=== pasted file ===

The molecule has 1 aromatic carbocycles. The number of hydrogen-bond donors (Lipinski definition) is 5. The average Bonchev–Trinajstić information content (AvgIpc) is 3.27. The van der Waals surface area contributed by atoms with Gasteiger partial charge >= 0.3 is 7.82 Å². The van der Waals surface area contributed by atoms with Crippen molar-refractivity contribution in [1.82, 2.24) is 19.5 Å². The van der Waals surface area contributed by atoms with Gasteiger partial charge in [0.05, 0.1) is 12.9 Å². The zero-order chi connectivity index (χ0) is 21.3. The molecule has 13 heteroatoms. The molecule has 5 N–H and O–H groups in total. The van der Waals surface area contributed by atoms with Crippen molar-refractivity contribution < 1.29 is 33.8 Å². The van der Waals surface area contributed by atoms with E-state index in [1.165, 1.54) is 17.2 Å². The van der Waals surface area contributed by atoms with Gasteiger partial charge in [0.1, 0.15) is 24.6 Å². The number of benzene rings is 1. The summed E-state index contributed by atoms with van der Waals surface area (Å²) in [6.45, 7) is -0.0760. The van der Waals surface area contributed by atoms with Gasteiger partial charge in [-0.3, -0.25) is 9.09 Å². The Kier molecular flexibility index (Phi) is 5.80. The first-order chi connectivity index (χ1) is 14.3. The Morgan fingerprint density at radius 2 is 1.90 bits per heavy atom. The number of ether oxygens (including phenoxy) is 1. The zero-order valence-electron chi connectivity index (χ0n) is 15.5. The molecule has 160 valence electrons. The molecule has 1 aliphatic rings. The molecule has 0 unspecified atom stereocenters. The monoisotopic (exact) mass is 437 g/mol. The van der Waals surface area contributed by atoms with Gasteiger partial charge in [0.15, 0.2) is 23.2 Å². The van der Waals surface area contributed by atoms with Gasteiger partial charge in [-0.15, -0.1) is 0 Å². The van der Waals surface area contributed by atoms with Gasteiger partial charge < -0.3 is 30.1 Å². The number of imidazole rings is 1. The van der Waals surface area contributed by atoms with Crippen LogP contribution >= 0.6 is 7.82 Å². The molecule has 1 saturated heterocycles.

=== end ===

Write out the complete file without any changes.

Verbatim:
The molecule has 1 aromatic carbocycles. The number of hydrogen-bond donors (Lipinski definition) is 5. The average Bonchev–Trinajstić information content (AvgIpc) is 3.27. The van der Waals surface area contributed by atoms with Gasteiger partial charge >= 0.3 is 7.82 Å². The van der Waals surface area contributed by atoms with Crippen molar-refractivity contribution in [1.82, 2.24) is 19.5 Å². The van der Waals surface area contributed by atoms with Gasteiger partial charge in [0.05, 0.1) is 12.9 Å². The zero-order chi connectivity index (χ0) is 21.3. The molecule has 13 heteroatoms. The molecule has 5 N–H and O–H groups in total. The van der Waals surface area contributed by atoms with Crippen molar-refractivity contribution < 1.29 is 33.8 Å². The van der Waals surface area contributed by atoms with E-state index in [1.165, 1.54) is 17.2 Å². The van der Waals surface area contributed by atoms with Gasteiger partial charge in [0.1, 0.15) is 24.6 Å². The number of benzene rings is 1. The summed E-state index contributed by atoms with van der Waals surface area (Å²) in [6.45, 7) is -0.0760. The van der Waals surface area contributed by atoms with Gasteiger partial charge in [-0.3, -0.25) is 9.09 Å². The Kier molecular flexibility index (Phi) is 5.80. The first-order chi connectivity index (χ1) is 14.3. The Morgan fingerprint density at radius 2 is 1.90 bits per heavy atom. The number of ether oxygens (including phenoxy) is 1. The zero-order valence-electron chi connectivity index (χ0n) is 15.5. The molecule has 160 valence electrons. The molecule has 1 aliphatic rings. The molecule has 0 unspecified atom stereocenters. The monoisotopic (exact) mass is 437 g/mol. The van der Waals surface area contributed by atoms with Gasteiger partial charge in [0.15, 0.2) is 23.2 Å². The van der Waals surface area contributed by atoms with Gasteiger partial charge in [-0.15, -0.1) is 0 Å². The van der Waals surface area contributed by atoms with Gasteiger partial charge < -0.3 is 30.1 Å². The number of imidazole rings is 1. The van der Waals surface area contributed by atoms with Crippen LogP contribution >= 0.6 is 7.82 Å². The molecule has 1 saturated heterocycles.